I have 25 years’ experience in international development as a researcher, lecturer and practitioner.
After training as an engineer, and a stint in human resources, I headed to Papua New Guinea as a VSO volunteer to work with a community development group. Over the next ten or so years I worked with development NGOs (including Save the Children and CIDSE) in Papua New Guinea, Cambodia and Vietnam.
A year out to do an MA at the Institute of Social Studies in The Hague led, unexpectedly, to a late academic career. I joined the Knowledge, Technology and Society Group at the Institute of Development Studies (IDS) at the University of Sussex, where I completed my doctorate and was a researcher with the STEPS Centre. I joined the University of York where I was programme director of a distance Masters programme; and am now a senior research fellow in the Department of Education, honorary fellow with the Department of Social Policy, and member of the Interdisciplinary Global Development Centre (IGDC).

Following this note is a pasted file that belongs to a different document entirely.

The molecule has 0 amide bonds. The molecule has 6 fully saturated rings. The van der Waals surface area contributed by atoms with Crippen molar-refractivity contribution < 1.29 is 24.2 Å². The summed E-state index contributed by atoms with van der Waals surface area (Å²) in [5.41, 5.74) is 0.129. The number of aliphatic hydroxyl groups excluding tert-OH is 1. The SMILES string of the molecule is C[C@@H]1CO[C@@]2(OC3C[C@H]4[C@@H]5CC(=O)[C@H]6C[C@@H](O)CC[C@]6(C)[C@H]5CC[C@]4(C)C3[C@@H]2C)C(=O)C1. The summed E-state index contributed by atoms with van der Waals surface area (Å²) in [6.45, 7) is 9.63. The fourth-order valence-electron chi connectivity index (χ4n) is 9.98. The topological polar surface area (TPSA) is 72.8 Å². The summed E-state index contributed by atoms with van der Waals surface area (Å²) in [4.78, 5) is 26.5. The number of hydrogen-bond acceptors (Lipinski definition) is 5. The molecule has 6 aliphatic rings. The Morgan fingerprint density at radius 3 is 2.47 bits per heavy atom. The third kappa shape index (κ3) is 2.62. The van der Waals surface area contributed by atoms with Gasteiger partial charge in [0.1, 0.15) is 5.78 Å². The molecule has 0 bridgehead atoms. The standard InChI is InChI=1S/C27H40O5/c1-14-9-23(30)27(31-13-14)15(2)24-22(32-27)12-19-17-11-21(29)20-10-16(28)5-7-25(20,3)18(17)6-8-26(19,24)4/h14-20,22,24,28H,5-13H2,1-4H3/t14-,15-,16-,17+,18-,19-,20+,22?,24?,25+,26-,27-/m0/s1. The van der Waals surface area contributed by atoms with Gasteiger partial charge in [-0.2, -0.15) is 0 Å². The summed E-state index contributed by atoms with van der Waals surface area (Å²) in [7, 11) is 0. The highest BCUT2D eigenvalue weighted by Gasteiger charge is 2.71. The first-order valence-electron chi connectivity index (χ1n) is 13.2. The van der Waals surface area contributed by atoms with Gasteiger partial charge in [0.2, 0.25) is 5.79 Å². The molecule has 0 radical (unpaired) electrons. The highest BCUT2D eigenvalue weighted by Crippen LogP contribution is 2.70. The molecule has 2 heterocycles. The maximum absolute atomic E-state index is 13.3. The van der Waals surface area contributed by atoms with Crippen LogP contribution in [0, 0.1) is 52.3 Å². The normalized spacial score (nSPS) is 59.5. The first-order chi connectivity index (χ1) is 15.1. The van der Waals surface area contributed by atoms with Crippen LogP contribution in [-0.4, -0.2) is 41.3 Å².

My research explores the relationship between science & technology and development, focusing on smallholder farming systems and livelihoods (further details and links to publications can be found on the other pages of this website). Drawing on development studies, social anthropology, political economy and science & technology studies (STS), this research has taken me to several countries, including Kenya and the Philippines for extended periods.